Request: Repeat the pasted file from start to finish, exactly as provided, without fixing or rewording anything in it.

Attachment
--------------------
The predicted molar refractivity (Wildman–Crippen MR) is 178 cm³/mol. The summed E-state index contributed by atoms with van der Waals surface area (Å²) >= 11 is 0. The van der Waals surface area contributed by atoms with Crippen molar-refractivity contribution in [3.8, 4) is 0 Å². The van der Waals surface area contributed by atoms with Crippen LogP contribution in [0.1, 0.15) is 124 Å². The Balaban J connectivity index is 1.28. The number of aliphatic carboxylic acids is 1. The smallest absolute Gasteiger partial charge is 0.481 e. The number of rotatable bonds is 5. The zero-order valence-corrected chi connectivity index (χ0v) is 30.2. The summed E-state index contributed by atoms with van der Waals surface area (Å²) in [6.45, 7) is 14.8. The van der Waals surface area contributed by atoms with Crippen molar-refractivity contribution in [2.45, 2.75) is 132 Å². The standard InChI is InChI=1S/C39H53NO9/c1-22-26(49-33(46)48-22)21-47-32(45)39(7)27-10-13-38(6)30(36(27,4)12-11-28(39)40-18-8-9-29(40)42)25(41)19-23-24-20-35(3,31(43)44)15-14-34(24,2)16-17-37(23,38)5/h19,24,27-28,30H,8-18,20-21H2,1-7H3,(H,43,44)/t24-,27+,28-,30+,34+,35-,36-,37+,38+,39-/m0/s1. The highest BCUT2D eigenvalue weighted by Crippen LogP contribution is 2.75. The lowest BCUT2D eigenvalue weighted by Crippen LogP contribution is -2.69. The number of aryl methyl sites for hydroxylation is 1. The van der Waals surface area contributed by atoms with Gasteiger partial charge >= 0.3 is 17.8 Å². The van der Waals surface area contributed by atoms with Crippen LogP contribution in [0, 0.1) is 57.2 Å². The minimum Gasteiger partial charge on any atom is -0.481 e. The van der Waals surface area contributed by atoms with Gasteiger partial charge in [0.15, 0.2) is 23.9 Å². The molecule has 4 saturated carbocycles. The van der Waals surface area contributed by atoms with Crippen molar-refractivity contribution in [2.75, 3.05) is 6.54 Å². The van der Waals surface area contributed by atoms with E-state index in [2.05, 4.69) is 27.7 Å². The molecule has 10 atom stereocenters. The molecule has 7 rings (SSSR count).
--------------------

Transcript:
The predicted molar refractivity (Wildman–Crippen MR) is 178 cm³/mol. The summed E-state index contributed by atoms with van der Waals surface area (Å²) >= 11 is 0. The van der Waals surface area contributed by atoms with Crippen molar-refractivity contribution in [3.8, 4) is 0 Å². The van der Waals surface area contributed by atoms with Crippen LogP contribution in [0.1, 0.15) is 124 Å². The Balaban J connectivity index is 1.28. The number of aliphatic carboxylic acids is 1. The smallest absolute Gasteiger partial charge is 0.481 e. The number of rotatable bonds is 5. The zero-order valence-corrected chi connectivity index (χ0v) is 30.2. The summed E-state index contributed by atoms with van der Waals surface area (Å²) in [6.45, 7) is 14.8. The van der Waals surface area contributed by atoms with Crippen molar-refractivity contribution in [2.45, 2.75) is 132 Å². The standard InChI is InChI=1S/C39H53NO9/c1-22-26(49-33(46)48-22)21-47-32(45)39(7)27-10-13-38(6)30(36(27,4)12-11-28(39)40-18-8-9-29(40)42)25(41)19-23-24-20-35(3,31(43)44)15-14-34(24,2)16-17-37(23,38)5/h19,24,27-28,30H,8-18,20-21H2,1-7H3,(H,43,44)/t24-,27+,28-,30+,34+,35-,36-,37+,38+,39-/m0/s1. The highest BCUT2D eigenvalue weighted by Crippen LogP contribution is 2.75. The lowest BCUT2D eigenvalue weighted by Crippen LogP contribution is -2.69. The number of aryl methyl sites for hydroxylation is 1. The van der Waals surface area contributed by atoms with Gasteiger partial charge >= 0.3 is 17.8 Å². The van der Waals surface area contributed by atoms with Crippen LogP contribution in [0, 0.1) is 57.2 Å². The minimum Gasteiger partial charge on any atom is -0.481 e. The van der Waals surface area contributed by atoms with Gasteiger partial charge in [0.15, 0.2) is 23.9 Å². The molecule has 4 saturated carbocycles. The van der Waals surface area contributed by atoms with Crippen molar-refractivity contribution in [2.75, 3.05) is 6.54 Å². The van der Waals surface area contributed by atoms with E-state index in [2.05, 4.69) is 27.7 Å². The molecule has 10 atom stereocenters. The molecule has 7 rings (SSSR count).